## My Analyze Method

This magic game contains two mathematical methodologies. In order to reveal the game's logic, I use the circle-list method and display the card faces on a table. You will easily see and understand the mathematical logic in the game.

Take a piece of paper and divide it into four equal-sized cards. Draw four different pictures on the cards and label the cards on the left and right sides with A, B, C, and D.

Wash the cards well. Fold a line in the middle.

Tear the cards into halves based on the fold line. Each half has four cards.

Put one half of four cards on top of another half. Now you have a deck of eight cards.

In order to better explain, keep all cards face up and place them clockwise in a circle. Use a piece of green-coloured paper to mark the tail. The next card, clockwise, is the head.

As an example, use the D card as the tail. The head is the next card, clockwise, A. After A, the sequence of cards is B, C,...

With the cards ready, let's start to explain, focusing on two mathematical methods, the logic of the game.

## Math One: Repliated Sequence

The first math used in the game is to arrange the cards in a replicated sequence.

As shown in the above picture, we can see that no matter where the start or head card is, the sequence of remaining cards follows a common rule: the first four cards are replicated in the second four cards in order. The following are some examples:

D as head, the order is D-A-B-C D-A-B-C

A as head, the order is A-B-C-D A-B-C-D

B as head, the order is B-C-D-A B-C-D-A

and more

No matter how you wash your cards at the beginning or how many times you place the head card at the bottom of the tail card, This sequence follows a similar replicated sequence.

Another very interesting feature is that taking the first three cards, the first half card, and the last one of the remaining five cards is the matched card, i.e., the original C card. For example, taking three cards from the head D card, the head and tail of the remaining cards are all from the C card.

Based on those math discoveries, the next step in the magic game is to take the first three cards out and place them between any remaining cards. For example, place the first three cards in any position of the organ arrows shown in the following picture.

Choose a position, as shown in the following picture, between B and C.

After inserting, the following is the case of eight cards in a sequence.

Now the head and tail are all C. Take the head C, the secret card, out, and place it aside.

The number of remaining cards is seven. Place the secret card in the middle of the circle.

Please note that the tail card is another C, a key card. At this moment, the other cards above the key are not important. Their sequence can be anything. As in the magic show, you can ask the audience to place those non-key cards anywhere, but keep the key at the end. For you, the magician, you should clearly remember that the last card is the matching card to the secret card.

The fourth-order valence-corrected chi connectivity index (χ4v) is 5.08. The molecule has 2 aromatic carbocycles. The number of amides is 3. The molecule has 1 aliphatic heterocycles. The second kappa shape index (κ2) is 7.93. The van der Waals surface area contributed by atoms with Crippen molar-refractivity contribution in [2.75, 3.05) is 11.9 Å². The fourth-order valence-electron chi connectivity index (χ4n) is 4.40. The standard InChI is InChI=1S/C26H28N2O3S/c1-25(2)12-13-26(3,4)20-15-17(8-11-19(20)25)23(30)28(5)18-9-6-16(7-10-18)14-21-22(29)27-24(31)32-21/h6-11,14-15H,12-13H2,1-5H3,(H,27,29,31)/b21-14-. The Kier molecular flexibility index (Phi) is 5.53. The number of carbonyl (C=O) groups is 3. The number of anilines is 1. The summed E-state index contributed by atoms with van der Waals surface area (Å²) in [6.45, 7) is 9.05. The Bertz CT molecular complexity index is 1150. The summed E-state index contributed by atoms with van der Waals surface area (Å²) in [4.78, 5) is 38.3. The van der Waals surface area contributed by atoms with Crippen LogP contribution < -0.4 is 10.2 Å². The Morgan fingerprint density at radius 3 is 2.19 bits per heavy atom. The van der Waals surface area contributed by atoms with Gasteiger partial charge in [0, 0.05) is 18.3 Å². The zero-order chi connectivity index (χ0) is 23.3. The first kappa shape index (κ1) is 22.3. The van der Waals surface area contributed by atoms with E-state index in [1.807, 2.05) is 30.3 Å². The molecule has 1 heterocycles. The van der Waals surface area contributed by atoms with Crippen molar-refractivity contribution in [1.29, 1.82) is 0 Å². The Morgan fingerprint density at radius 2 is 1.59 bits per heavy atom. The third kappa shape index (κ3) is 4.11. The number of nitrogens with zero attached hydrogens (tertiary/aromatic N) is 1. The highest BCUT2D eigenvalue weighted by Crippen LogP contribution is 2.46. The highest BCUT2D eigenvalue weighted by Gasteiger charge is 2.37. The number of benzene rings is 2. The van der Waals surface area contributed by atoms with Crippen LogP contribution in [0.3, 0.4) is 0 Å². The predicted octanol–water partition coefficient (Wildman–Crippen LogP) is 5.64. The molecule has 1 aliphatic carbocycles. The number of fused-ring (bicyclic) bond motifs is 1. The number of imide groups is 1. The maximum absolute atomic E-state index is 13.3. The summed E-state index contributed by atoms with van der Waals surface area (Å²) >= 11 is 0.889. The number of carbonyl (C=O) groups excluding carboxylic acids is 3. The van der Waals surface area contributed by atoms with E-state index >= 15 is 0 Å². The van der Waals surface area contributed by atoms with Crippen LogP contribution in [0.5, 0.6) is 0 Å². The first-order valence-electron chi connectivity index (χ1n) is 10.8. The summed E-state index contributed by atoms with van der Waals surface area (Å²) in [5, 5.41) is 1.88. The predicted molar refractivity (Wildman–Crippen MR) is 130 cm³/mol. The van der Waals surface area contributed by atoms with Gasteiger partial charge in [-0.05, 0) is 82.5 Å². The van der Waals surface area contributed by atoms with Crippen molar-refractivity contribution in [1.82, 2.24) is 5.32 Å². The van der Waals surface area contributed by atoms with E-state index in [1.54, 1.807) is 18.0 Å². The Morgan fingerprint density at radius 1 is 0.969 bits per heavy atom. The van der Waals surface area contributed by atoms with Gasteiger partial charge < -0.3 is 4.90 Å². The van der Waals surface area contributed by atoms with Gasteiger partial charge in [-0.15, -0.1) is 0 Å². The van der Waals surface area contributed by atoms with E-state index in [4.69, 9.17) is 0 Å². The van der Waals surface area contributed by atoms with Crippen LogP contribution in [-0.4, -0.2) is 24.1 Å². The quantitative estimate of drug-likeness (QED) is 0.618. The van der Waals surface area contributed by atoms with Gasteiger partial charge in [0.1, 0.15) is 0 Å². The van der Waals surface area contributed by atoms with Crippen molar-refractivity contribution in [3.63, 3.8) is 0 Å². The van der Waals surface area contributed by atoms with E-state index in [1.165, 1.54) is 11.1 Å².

## Math Two: Josephus Problem

Another math in the magic show is the famouse Josephus math problem.

This is an old story from an ancient war. The historian Josephus and a team of soldiers were in a trap and had no way to escape. To avoid being captured and killed, they chose to commit suicide by each other. Then they designed a method, either by luck or the hand of God. They stood in a circle, one starting to kill the next one clockwise, and the next remaining one repeated the kill until the last one killed himself. The last remaining one could, in fact, survive.

The story became a math problem. N soldiers in a circle list. Start at one clockwise to count, the odd number remains, and even one out. Repeat this process until there is only one left. The math problem is to find out the index position of the surviving soldier. The problem is a very interesting pure math and computer science problem.

Liu Qian's game was designed based on this math problem. For a game with five or six cards in a list, Liu organised several deceiving steps to find a way to move the last matching card to the surviving position so that he could make the perfect match. Coincidentally, the seven-charcter magic word can move the last card in the 5 or 6 card list to the survive position! Interstingly, I found out that the same step applies to a seven-card list.

Continue the game based on the result of the seven cards in the above picture. Throw the head-A card away. This is the result:

Read out aloud the seven-letter magic word one by one and move the head card to the bottom at the same time. The last card C is moved to the fifth position of a six-card list. This is exactly the surving position:

Based on the rule of odd-in and even-out in the Josephus problem, the other half C card is the last remaining card:

At last, the match was made!

## Conclusion

Based on those two math problems, Liu elegantly designed his very interesting magic game. The first math is a list of replicated sequences. He could repeatedly move two matched cards to the head and tail of the list. Then keep the first card as a secret, to-be-matched card. The second is the Josephus problem. He continued his deceiving steps to move the last card to the right position and finally found the matched card.

With my above analysis, you may further design your own and more interesting steps. You may use various numbers of cards, such as 2, 3, 5, or even more.

After this game, do you have any other interesting math problems? You may define another totally different but also very interesting gamic game. Share yours with us!

## References

- My previous blog: Liu Qian's Magic Card Show in TV Gala
- Wikipedia：Josephus problem
- A computer science class on the Josephine Problem. At 12:57, a table is displayed with the n-list and survive index solution.

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